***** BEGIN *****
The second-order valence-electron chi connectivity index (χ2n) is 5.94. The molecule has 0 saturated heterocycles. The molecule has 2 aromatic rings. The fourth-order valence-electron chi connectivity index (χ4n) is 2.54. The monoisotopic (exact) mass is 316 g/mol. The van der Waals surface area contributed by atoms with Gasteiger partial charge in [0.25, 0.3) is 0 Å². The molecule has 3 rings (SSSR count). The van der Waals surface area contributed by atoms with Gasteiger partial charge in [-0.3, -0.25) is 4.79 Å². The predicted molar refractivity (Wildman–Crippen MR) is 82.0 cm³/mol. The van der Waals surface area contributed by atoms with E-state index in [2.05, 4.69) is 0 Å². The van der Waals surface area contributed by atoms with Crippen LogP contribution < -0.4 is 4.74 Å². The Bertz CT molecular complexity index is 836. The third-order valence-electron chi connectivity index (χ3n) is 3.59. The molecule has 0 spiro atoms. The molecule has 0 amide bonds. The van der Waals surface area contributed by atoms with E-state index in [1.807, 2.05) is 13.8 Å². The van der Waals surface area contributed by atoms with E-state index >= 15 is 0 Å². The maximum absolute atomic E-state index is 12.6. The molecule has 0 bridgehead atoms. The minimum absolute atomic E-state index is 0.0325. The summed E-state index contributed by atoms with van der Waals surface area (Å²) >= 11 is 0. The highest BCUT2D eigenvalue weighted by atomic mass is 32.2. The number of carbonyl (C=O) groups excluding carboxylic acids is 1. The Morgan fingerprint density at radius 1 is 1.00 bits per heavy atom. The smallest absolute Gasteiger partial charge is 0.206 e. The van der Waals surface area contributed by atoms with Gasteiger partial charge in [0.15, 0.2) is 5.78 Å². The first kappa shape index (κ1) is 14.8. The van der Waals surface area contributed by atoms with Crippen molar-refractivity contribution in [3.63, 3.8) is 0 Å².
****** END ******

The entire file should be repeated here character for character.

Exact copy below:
The second-order valence-electron chi connectivity index (χ2n) is 5.94. The molecule has 0 saturated heterocycles. The molecule has 2 aromatic rings. The fourth-order valence-electron chi connectivity index (χ4n) is 2.54. The monoisotopic (exact) mass is 316 g/mol. The van der Waals surface area contributed by atoms with Gasteiger partial charge in [0.25, 0.3) is 0 Å². The molecule has 3 rings (SSSR count). The van der Waals surface area contributed by atoms with Gasteiger partial charge in [-0.3, -0.25) is 4.79 Å². The predicted molar refractivity (Wildman–Crippen MR) is 82.0 cm³/mol. The van der Waals surface area contributed by atoms with E-state index in [2.05, 4.69) is 0 Å². The van der Waals surface area contributed by atoms with Crippen LogP contribution < -0.4 is 4.74 Å². The Bertz CT molecular complexity index is 836. The third-order valence-electron chi connectivity index (χ3n) is 3.59. The molecule has 0 spiro atoms. The molecule has 0 amide bonds. The van der Waals surface area contributed by atoms with E-state index in [1.807, 2.05) is 13.8 Å². The van der Waals surface area contributed by atoms with E-state index >= 15 is 0 Å². The maximum absolute atomic E-state index is 12.6. The molecule has 0 bridgehead atoms. The minimum absolute atomic E-state index is 0.0325. The summed E-state index contributed by atoms with van der Waals surface area (Å²) >= 11 is 0. The highest BCUT2D eigenvalue weighted by atomic mass is 32.2. The number of carbonyl (C=O) groups excluding carboxylic acids is 1. The Morgan fingerprint density at radius 1 is 1.00 bits per heavy atom. The smallest absolute Gasteiger partial charge is 0.206 e. The van der Waals surface area contributed by atoms with Gasteiger partial charge in [0.15, 0.2) is 5.78 Å². The first kappa shape index (κ1) is 14.8. The van der Waals surface area contributed by atoms with Crippen molar-refractivity contribution in [3.63, 3.8) is 0 Å².